Sackstein couldn't imagine not having her own business. "I don't have a commute because my office is in my home," she says of one of the biggest perks. "It's satisfying to know it's yours and you're building something for the future."

Carolyn Weiss

Carolyn Weiss, a realtor with ReMax Properties Unlimited in Morristown, N.J., was looking for a new challenge when she entered the real estate arena 22 years ago. She had already worked as a speech pathologist and a special education teacher for several years and, after advancing a number of times, she felt that she wanted to explore a different line of work. "I was the director of a private special education school and I felt had run the gamut, and I wanted to take my talents to the business world."

Possess Good Business Acumen

Although she entered real estate from a seemingly unrelated line of work, Weiss, who holds a master's degree from George Washington University, believes her previous experience gave her an edge when she became a realtor. "Some of the skills from education really carry over," she says. "In both fields you must be organized, creative and resourceful because you have to take care of people. It was a good transition for me. In fact, I see a lot of former teachers, and even nurses, entering real estate."

To Weiss, gender doesn't guarantee success as a realtor: every realtor must have a good business sense. "I did not go into this field haphazardly. It has always been a business for me," she says. "You really need to be a business person to do well, otherwise you will have inconsistent income," says Weiss. "When I started out, I was not well connected in terms of having business connections in the industry. It forced me to find my own niche and focus on condos and townhouses. I've really studied the business and even have aerial photos of the local condo communities." To date, she's listed and sold more than 800 homes.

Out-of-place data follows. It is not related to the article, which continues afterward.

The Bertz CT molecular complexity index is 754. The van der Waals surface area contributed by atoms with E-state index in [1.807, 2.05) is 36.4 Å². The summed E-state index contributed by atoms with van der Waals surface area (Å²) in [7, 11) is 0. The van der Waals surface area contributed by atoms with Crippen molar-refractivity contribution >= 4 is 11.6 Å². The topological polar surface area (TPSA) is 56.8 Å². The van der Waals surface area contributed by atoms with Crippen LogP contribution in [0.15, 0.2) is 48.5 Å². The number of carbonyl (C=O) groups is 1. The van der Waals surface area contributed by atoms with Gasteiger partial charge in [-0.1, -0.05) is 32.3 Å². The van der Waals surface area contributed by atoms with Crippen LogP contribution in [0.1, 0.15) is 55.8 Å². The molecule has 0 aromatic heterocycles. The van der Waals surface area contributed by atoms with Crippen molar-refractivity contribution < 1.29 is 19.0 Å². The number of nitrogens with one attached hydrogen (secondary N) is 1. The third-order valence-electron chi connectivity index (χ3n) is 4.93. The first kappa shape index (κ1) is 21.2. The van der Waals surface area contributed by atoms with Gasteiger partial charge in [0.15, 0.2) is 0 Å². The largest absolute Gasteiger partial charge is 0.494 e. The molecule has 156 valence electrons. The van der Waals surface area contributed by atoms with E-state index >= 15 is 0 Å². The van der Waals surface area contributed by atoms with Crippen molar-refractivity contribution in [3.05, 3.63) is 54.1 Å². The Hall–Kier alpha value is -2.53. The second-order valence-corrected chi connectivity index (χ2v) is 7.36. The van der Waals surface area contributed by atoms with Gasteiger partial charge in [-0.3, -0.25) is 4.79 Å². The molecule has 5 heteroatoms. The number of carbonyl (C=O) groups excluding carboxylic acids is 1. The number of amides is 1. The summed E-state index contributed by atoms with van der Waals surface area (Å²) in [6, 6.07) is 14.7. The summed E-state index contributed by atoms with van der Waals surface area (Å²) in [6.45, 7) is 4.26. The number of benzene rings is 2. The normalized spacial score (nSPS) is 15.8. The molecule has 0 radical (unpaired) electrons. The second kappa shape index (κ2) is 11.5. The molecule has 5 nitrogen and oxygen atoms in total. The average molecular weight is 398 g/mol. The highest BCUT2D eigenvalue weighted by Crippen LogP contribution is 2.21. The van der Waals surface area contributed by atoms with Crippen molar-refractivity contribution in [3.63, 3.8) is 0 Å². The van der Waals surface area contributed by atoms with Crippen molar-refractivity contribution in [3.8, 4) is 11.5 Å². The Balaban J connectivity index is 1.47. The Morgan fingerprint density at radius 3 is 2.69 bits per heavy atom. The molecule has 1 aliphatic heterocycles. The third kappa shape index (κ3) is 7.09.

Weiss is a native of the New York-New Jersey Metro area: she was born in Brooklyn and raised in Suffolk County. Although she spent about 10 years post-college in Virginia, she came back north and has been here ever since. A resident of Morris Township, she lives in the community she serves and has observed changes in the community over time first hand. "Today, about 85 percent of buyers start on the Internet," she says. "In this area things have just grown and it's become more crowded. It's all positive stuff and business has picked up now that Morristown has the midtown direct train line. The area has grown and people have started referring to it as 'Hoboken West.'"

Being Your Own Boss

She appreciates the freedom she has as a RE/MAX agent. "At RE/MAX, you really run your own business," says Weiss. "I have an office within the building and I have two buyer-brokers who work for me. Having my own business allows me to use my best judgment and own personal values to help sellers and buyers," she says. "I don't have to adapt to a corporate culture so I basically run my own show. It allows me to be confident that my judgment is the best for my clients."

Stephanie Mannino is a freelance writer living in Pennsylvania and a frequent contributor to the New Jersey Cooperator.